Virtual Tech Talk: Software Analysis for National Security

Sep 10 2020 - 5:00pm to 6:00pm

Sandia National Laboratories is hosting a virtual tech talk for University of Minnesota students on September 10.


Software is unavoidable, in everyday life, in critical commercial infrastructure, and in high consequence national security systems. As software developers, we don't understand the programs we write very well. As software consumers, we understand dramatically less. When we use software-intensive systems that we don't understand for things we care about, we implicitly accept unknown risks, which can lead to poor outcomes.

As a civilization, we have invested many centuries to slowly learn how some parts of the physical world work. Those efforts have paid off and we can often predict the behavior of safety critical structures in a way that meets our risk tolerance requirements. Now that software plays such a large role in our economy, state, and personal lives, we must learn to approximately predict its behavior to a similar degree.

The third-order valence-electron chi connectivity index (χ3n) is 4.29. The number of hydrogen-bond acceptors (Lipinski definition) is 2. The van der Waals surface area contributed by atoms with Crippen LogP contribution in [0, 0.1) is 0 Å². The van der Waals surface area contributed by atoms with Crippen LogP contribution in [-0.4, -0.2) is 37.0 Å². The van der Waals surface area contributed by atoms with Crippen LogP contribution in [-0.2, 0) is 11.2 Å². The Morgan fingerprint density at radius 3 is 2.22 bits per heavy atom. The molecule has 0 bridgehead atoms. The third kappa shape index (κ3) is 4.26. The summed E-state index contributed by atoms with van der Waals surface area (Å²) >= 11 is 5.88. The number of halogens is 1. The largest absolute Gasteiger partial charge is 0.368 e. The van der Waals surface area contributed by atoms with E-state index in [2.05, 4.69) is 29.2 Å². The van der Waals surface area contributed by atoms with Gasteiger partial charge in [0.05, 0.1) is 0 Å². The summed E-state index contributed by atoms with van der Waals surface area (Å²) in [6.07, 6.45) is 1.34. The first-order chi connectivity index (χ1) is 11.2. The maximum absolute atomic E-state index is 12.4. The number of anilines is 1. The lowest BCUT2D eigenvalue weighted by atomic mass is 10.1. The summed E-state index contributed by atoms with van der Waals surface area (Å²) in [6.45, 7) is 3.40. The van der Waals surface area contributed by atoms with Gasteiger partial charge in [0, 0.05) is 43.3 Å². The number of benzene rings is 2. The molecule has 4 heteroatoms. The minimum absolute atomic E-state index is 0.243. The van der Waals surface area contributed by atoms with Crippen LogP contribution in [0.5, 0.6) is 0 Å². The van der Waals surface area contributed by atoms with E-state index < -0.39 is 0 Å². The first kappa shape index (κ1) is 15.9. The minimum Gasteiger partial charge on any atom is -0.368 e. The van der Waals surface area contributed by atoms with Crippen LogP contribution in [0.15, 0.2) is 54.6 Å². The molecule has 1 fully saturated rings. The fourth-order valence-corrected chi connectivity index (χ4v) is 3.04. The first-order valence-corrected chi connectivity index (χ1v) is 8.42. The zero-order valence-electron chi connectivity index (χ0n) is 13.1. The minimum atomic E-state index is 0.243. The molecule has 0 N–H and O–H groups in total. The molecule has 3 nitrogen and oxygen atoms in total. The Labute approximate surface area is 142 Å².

This talk will outline one effort at Sandia National Laboratories that is beginning to focus on adapting the significant advances in software understanding of the last few decades to third-party, national security-relevant software systems that we did not design or build ourselves.

Presenter bio

Todd Jones is Distinguished Research Staff at Sandia National Laboratories. His research interests include computing security, system modeling and simulation, verification and validation, software analysis, and national security policy. From 2011 to 2013 he worked as a staff science and technology adviser to the Permanent Select Committee on Intelligence in the United States House of Representatives. Todd received a PhD degree in computer science from the University of Wisconsin-Madison in 2007.


This virtual event will be hosted on Yello. Registration for this event is required. There are two ways to register: